Luckily I caught a break by restoring from a previous months backup. I crossed my fingers and started the services, green check mark! Backed up the CA, root cert and private keys. I took that backup and restored them onto the current system and sure enough, services started and everything was working again!

 

This pushed us to do two things, upgrade our CA to 2016 and add some redundancy with two load balanced RADIUS servers and add a subordinate CA. If your organization’s CA servers are on 2003 or even 2008, I *HIGHLY* recommend upgrading them sooner than later! In 2012R2 and 2016, RADIUS is actually called “Network Policy Server”. I won’t cover that portion of the upgrade since it’s pretty straight forward.

 

There is a plethora of information out there about upgrading your CA from 2003 to 2012R2, but none for 2003 to 2016. There are also various ways of doing the migration, building out a new PKI while leaving the old one in-place while slowly moving everything over to the new PKI. You can even just add a 2016 subordinate server in order to support KSP key storage and the newer SHA256 certificate hash.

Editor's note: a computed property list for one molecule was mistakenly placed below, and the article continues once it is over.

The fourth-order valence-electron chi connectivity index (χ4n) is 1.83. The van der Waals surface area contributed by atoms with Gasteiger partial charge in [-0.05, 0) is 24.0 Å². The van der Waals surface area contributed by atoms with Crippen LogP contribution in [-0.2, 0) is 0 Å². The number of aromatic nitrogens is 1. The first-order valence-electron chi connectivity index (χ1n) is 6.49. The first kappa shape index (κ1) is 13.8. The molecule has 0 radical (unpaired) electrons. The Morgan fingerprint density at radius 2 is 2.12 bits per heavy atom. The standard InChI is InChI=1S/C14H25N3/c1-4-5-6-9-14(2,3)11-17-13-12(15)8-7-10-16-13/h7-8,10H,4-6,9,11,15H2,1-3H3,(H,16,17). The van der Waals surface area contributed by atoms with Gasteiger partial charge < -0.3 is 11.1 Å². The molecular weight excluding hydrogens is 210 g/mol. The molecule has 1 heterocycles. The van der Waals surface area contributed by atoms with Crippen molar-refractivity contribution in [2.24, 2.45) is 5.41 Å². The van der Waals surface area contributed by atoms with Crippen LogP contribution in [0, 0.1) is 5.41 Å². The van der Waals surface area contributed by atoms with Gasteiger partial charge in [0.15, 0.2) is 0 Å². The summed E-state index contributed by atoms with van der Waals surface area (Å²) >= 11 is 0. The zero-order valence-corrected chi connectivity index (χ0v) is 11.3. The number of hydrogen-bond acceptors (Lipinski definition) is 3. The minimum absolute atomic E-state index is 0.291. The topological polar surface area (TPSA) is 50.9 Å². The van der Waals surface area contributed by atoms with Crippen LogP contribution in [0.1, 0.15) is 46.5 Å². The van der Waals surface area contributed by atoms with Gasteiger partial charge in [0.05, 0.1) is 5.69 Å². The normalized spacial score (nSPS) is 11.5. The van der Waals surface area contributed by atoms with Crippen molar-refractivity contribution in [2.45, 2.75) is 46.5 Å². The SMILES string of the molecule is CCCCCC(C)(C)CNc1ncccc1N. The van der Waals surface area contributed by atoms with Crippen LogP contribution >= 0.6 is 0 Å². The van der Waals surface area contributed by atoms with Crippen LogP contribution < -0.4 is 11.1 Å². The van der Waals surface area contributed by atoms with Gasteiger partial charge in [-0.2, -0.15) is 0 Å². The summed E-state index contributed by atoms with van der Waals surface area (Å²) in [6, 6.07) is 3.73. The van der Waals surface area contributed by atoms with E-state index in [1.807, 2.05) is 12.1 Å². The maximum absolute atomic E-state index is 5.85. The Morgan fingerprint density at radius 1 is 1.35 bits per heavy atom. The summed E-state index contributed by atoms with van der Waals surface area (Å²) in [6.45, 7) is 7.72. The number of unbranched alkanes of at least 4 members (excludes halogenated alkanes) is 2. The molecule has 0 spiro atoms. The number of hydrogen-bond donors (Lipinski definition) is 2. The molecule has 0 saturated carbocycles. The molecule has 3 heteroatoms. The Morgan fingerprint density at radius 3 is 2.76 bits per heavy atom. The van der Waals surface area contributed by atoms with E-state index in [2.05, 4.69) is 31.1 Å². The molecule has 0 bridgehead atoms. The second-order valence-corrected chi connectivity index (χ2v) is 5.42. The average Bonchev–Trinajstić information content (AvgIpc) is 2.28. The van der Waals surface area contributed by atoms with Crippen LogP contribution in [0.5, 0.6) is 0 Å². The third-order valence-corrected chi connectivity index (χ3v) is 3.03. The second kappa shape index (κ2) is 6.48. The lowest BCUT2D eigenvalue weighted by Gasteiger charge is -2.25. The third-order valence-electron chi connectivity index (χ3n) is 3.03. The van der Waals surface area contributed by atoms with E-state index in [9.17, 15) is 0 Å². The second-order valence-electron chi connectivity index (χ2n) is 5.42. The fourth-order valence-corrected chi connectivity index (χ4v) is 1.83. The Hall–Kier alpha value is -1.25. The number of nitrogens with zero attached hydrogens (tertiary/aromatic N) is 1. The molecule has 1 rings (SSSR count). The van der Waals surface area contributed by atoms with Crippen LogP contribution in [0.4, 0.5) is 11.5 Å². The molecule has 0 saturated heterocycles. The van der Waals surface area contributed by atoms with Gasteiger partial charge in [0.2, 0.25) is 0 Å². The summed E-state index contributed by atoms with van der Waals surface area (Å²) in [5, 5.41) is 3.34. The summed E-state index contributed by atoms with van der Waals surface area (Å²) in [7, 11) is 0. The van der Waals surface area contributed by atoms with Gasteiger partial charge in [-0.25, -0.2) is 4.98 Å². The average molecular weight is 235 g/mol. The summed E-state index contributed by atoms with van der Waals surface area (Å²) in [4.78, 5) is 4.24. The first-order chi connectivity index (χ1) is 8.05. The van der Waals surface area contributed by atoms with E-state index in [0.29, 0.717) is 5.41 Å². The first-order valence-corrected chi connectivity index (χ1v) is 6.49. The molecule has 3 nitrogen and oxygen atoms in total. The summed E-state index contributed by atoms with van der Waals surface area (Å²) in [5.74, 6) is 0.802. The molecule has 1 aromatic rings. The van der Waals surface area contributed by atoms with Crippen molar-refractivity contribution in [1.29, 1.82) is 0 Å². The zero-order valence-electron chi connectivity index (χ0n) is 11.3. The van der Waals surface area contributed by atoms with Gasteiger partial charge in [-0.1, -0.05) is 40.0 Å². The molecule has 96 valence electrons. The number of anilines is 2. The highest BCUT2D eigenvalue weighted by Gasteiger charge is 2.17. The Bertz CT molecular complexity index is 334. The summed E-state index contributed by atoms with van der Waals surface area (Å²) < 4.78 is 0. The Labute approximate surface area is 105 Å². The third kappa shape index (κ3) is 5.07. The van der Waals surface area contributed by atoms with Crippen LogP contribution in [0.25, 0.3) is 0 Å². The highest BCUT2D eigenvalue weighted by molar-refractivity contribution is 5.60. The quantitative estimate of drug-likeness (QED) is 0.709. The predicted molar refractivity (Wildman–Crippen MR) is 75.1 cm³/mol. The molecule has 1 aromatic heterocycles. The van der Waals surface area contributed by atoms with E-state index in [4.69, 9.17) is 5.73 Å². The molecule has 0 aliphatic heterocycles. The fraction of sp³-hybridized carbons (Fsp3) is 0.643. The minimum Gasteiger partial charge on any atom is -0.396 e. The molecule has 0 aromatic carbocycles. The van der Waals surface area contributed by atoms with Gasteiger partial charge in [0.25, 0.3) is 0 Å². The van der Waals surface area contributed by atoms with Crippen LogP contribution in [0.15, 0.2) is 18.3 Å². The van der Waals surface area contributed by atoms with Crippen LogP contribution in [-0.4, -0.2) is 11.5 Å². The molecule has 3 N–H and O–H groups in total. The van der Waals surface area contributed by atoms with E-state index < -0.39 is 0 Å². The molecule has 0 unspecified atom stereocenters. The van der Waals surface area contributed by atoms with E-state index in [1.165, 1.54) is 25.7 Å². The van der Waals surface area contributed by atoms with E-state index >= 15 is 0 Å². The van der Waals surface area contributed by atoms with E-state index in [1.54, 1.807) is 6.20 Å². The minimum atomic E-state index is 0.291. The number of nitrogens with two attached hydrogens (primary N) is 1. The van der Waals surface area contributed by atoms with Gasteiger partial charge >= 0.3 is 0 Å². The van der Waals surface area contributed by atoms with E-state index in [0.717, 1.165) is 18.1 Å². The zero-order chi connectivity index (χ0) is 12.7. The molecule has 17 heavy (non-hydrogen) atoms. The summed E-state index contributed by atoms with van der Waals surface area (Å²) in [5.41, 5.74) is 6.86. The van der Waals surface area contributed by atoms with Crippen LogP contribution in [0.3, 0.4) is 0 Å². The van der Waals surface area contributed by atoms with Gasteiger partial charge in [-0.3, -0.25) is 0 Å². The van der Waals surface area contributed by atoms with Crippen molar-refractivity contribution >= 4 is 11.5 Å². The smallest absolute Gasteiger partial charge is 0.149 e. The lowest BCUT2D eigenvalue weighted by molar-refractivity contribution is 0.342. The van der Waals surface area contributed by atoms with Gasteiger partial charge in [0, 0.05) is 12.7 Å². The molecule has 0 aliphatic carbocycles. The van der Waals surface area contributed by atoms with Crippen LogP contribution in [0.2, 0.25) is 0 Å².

We decided to just rip the band-aid off and migrate it all one morning, 2003 to 2016 and CSP to KSP key storage. Looking back now, I should have turned it into two separate maintenance events. One for upgrading the CA to 2016, and another for moving the key storage from CSP to KSP. But we were in a hurry to get a better solution in place.

 

The actual upgrade process is fairly easy, but reading blog after blog and seeing all these different steps, I was a bit concerned if we could pull this off. We did multiple test upgrades in our lab environment and all were successful, but still you get a little apprehensive when touching such an important system.

A quick note to begin with, we only used the standard templates, so we did not need to migrate those over so it saved us a step. YMMV

The upgrade process is simply this: